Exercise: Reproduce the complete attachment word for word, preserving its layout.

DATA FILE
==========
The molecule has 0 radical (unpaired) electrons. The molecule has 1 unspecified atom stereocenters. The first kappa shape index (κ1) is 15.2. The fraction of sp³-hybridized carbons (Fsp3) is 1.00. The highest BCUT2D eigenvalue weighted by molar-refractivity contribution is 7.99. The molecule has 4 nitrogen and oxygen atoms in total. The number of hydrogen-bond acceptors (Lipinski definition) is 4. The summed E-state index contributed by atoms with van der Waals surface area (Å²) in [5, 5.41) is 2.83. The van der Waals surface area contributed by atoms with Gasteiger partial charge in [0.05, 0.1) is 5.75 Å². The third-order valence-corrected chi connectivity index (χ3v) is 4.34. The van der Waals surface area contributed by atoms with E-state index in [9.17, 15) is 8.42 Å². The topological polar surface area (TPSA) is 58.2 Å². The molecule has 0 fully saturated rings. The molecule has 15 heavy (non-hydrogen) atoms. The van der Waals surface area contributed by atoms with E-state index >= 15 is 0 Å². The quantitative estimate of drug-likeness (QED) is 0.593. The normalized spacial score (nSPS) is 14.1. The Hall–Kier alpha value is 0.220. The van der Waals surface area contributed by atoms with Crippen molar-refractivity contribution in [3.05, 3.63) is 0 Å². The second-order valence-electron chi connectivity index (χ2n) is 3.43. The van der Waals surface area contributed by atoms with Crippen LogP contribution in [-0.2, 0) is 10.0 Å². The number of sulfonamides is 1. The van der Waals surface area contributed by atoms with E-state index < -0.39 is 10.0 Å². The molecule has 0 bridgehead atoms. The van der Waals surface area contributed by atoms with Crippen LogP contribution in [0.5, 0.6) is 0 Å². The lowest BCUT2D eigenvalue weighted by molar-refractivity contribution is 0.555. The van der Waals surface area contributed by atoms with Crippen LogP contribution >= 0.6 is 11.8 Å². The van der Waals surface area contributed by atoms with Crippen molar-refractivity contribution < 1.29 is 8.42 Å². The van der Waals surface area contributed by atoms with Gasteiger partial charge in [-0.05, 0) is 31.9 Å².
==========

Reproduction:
The molecule has 0 radical (unpaired) electrons. The molecule has 1 unspecified atom stereocenters. The first kappa shape index (κ1) is 15.2. The fraction of sp³-hybridized carbons (Fsp3) is 1.00. The highest BCUT2D eigenvalue weighted by molar-refractivity contribution is 7.99. The molecule has 4 nitrogen and oxygen atoms in total. The number of hydrogen-bond acceptors (Lipinski definition) is 4. The summed E-state index contributed by atoms with van der Waals surface area (Å²) in [5, 5.41) is 2.83. The van der Waals surface area contributed by atoms with Gasteiger partial charge in [0.05, 0.1) is 5.75 Å². The third-order valence-corrected chi connectivity index (χ3v) is 4.34. The van der Waals surface area contributed by atoms with E-state index in [9.17, 15) is 8.42 Å². The topological polar surface area (TPSA) is 58.2 Å². The molecule has 0 fully saturated rings. The molecule has 15 heavy (non-hydrogen) atoms. The van der Waals surface area contributed by atoms with E-state index >= 15 is 0 Å². The quantitative estimate of drug-likeness (QED) is 0.593. The normalized spacial score (nSPS) is 14.1. The Hall–Kier alpha value is 0.220. The van der Waals surface area contributed by atoms with Crippen molar-refractivity contribution in [3.05, 3.63) is 0 Å². The second-order valence-electron chi connectivity index (χ2n) is 3.43. The van der Waals surface area contributed by atoms with Crippen LogP contribution in [-0.2, 0) is 10.0 Å². The number of sulfonamides is 1. The van der Waals surface area contributed by atoms with E-state index < -0.39 is 10.0 Å². The molecule has 0 bridgehead atoms. The van der Waals surface area contributed by atoms with Crippen LogP contribution in [0.5, 0.6) is 0 Å². The lowest BCUT2D eigenvalue weighted by molar-refractivity contribution is 0.555. The van der Waals surface area contributed by atoms with Crippen LogP contribution >= 0.6 is 11.8 Å². The van der Waals surface area contributed by atoms with Crippen molar-refractivity contribution < 1.29 is 8.42 Å². The van der Waals surface area contributed by atoms with Gasteiger partial charge in [-0.05, 0) is 31.9 Å².